Sweden – a new melting pot?

Sweden – a new melting pot?
As Sweden opens its borders to a new wave of labour migration, the country is becoming more diverse than ever before, writes Olle Wästberg, director-general of the Swedish Institute.

Saffron and dates have long been part of the Swedish Christmas food tradition. But nowadays many families in Sweden can be found mixing their dates and saffron with meze and bulgur, rather than the usual lutefisk, herring and ham.

In December, Sweden’s major supermarkets and food stores stock plenty of Christmas alternatives for people rooted in food traditions other than the typically Swedish. This mirrors a new Sweden.

Formally, the Evangelical Lutheran Swedish Church is the biggest religion in Sweden, even though most of its members are religiously indifferent. This is probably not the case with most of the 250,000 Muslims or the 35,000 Syrian Orthodox.

The different religions sometimes meet and create new Christmas traditions. In the Stockholm suburb of Fisksätra, Lutherans and Muslims – who last year held joint ceremonies – now have a crib together.

To many Swedes, Christmas is more of a food and family gathering than a religious holiday. But Swedes really have different backgrounds. Every third newborn Swede has at least one parent or grandparent born in another country.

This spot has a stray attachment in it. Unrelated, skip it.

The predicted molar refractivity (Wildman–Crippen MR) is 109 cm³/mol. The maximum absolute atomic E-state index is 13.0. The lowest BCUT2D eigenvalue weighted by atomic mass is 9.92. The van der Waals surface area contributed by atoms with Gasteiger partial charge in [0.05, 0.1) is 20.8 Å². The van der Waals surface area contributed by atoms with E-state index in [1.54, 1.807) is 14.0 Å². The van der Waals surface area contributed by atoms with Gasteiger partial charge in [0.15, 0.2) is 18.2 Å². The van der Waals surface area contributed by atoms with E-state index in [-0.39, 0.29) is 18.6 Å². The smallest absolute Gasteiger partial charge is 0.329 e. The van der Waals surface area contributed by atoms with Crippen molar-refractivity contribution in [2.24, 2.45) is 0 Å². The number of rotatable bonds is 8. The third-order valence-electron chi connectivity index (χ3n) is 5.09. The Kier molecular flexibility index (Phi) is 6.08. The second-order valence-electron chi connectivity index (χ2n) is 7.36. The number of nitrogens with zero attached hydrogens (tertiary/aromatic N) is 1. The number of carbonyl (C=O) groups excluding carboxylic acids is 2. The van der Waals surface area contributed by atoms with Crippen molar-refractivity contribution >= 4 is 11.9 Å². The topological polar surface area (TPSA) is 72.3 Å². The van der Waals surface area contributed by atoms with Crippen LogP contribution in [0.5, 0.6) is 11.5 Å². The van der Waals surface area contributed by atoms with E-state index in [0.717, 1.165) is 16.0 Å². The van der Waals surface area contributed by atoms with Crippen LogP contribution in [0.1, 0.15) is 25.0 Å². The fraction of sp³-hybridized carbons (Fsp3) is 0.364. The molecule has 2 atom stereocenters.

From the close of the Second World War to the end of the sixties, Sweden was open for labour immigration. The large Swedish industrial companies like Asea, Alfa Laval and Atlas Copco had recruitment offices in Italy and Yugoslavia. But in 1968, Sweden closed the borders for workers. Since then, the overwhelming majority of immigrants have been refugees.

Statistics show that the three dominant countries of origin for immigrants now living in Sweden are Finland (181,000), the former Yugoslavia (146,000), and Iraq (83,000). But there are also 37,000 immigrants from Turkey, 23,000 from Lebanon and 18,000 from Somalia. And the stream of refugees from Iraq is remarkable. Sweden has admitted more refugees from Iraq than either the US or Great Britain.

December 15th, 2008 marked the starting point of a new era in Swedish immigration policy. As of Monday, Sweden is once again open for labour migration from countries outside the European Union. Foreign students who study at Swedish universities may stay on and work after their exams. Foreigners may come to Sweden and – for a limited period – try to find a job on the Swedish labour market.

Right now, unemployment rates are rising, but in the long run the ‘old world’ is living up to its name. In forty years’ time, the average age in Sweden will be twenty years higher than that of the populations in Canada and the US. That’s why Sweden will need more engineers, more doctors, and more people in the care sector in general. And that’s why the Swedish parliament made a nearly unanimous decision to embrace the new principle of labour immigration.

Sweden is changing. If I look back at previous generations on my father’s side, I find two names reappearing in every generation since the seventeenth century: Olof Persson and Per Olsson. This is the case for many Swedes. But the proportion of Perssons, Olssons, Larssons, Erikssons, Mattssons and Anderssons will be much smaller in the future.

A new country has emerged that fits the description: “Sweden – the melting pot.”

Olle Wästberg, Director-General of the Swedish Institute